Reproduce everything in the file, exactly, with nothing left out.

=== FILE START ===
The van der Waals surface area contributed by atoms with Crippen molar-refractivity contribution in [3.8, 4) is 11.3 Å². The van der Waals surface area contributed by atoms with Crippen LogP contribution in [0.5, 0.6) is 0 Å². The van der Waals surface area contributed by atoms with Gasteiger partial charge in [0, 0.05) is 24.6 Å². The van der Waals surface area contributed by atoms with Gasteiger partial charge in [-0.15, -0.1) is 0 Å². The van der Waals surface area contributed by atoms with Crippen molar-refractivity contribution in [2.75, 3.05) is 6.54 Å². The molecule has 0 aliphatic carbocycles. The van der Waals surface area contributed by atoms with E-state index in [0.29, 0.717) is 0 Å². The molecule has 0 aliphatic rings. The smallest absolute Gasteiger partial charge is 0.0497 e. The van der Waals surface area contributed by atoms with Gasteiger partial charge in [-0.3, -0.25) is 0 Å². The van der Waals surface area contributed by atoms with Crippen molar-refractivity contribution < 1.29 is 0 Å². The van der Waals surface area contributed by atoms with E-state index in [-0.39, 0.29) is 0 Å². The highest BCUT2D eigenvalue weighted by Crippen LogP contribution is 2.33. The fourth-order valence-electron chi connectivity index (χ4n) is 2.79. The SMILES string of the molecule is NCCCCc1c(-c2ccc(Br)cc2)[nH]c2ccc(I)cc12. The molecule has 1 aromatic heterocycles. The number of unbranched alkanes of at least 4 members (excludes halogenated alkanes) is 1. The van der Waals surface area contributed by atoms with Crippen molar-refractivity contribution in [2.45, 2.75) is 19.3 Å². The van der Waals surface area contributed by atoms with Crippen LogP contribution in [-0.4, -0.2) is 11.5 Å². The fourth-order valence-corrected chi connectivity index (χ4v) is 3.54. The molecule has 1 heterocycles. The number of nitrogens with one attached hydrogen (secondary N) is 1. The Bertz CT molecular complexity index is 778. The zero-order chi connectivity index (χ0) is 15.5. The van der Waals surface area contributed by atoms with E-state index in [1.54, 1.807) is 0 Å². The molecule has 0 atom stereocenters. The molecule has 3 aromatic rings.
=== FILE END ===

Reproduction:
The van der Waals surface area contributed by atoms with Crippen molar-refractivity contribution in [3.8, 4) is 11.3 Å². The van der Waals surface area contributed by atoms with Crippen LogP contribution in [0.5, 0.6) is 0 Å². The van der Waals surface area contributed by atoms with Gasteiger partial charge in [0, 0.05) is 24.6 Å². The van der Waals surface area contributed by atoms with Gasteiger partial charge in [-0.15, -0.1) is 0 Å². The van der Waals surface area contributed by atoms with Crippen molar-refractivity contribution in [2.75, 3.05) is 6.54 Å². The molecule has 0 aliphatic carbocycles. The van der Waals surface area contributed by atoms with E-state index in [0.29, 0.717) is 0 Å². The molecule has 0 aliphatic rings. The smallest absolute Gasteiger partial charge is 0.0497 e. The van der Waals surface area contributed by atoms with Gasteiger partial charge in [-0.3, -0.25) is 0 Å². The van der Waals surface area contributed by atoms with Crippen molar-refractivity contribution < 1.29 is 0 Å². The van der Waals surface area contributed by atoms with E-state index in [-0.39, 0.29) is 0 Å². The highest BCUT2D eigenvalue weighted by Crippen LogP contribution is 2.33. The fourth-order valence-electron chi connectivity index (χ4n) is 2.79. The SMILES string of the molecule is NCCCCc1c(-c2ccc(Br)cc2)[nH]c2ccc(I)cc12. The molecule has 1 aromatic heterocycles. The number of unbranched alkanes of at least 4 members (excludes halogenated alkanes) is 1. The van der Waals surface area contributed by atoms with Crippen molar-refractivity contribution in [2.45, 2.75) is 19.3 Å². The van der Waals surface area contributed by atoms with Crippen LogP contribution in [-0.4, -0.2) is 11.5 Å². The fourth-order valence-corrected chi connectivity index (χ4v) is 3.54. The molecule has 1 heterocycles. The number of nitrogens with one attached hydrogen (secondary N) is 1. The Bertz CT molecular complexity index is 778. The zero-order chi connectivity index (χ0) is 15.5. The van der Waals surface area contributed by atoms with E-state index in [1.54, 1.807) is 0 Å². The molecule has 0 atom stereocenters. The molecule has 3 aromatic rings.